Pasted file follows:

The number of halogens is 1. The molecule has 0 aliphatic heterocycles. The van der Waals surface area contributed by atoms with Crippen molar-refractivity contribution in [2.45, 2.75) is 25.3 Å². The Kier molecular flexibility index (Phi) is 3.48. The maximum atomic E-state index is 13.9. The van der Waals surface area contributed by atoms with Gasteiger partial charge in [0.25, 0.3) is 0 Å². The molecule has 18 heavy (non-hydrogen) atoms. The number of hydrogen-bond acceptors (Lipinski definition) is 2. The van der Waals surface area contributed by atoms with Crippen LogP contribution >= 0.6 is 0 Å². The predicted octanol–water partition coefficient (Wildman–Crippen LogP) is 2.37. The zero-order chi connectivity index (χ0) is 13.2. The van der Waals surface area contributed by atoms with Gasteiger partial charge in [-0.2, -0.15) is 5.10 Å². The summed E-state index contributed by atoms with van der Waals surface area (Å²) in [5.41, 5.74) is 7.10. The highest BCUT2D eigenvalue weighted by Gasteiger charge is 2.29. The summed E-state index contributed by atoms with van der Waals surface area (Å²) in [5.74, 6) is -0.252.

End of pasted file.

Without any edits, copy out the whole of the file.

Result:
The number of halogens is 1. The molecule has 0 aliphatic heterocycles. The van der Waals surface area contributed by atoms with Crippen molar-refractivity contribution in [2.45, 2.75) is 25.3 Å². The Kier molecular flexibility index (Phi) is 3.48. The maximum atomic E-state index is 13.9. The van der Waals surface area contributed by atoms with Gasteiger partial charge in [0.25, 0.3) is 0 Å². The molecule has 18 heavy (non-hydrogen) atoms. The number of hydrogen-bond acceptors (Lipinski definition) is 2. The van der Waals surface area contributed by atoms with Crippen LogP contribution >= 0.6 is 0 Å². The predicted octanol–water partition coefficient (Wildman–Crippen LogP) is 2.37. The zero-order chi connectivity index (χ0) is 13.2. The van der Waals surface area contributed by atoms with Gasteiger partial charge in [-0.2, -0.15) is 5.10 Å². The summed E-state index contributed by atoms with van der Waals surface area (Å²) in [5.41, 5.74) is 7.10. The highest BCUT2D eigenvalue weighted by Gasteiger charge is 2.29. The summed E-state index contributed by atoms with van der Waals surface area (Å²) in [5.74, 6) is -0.252.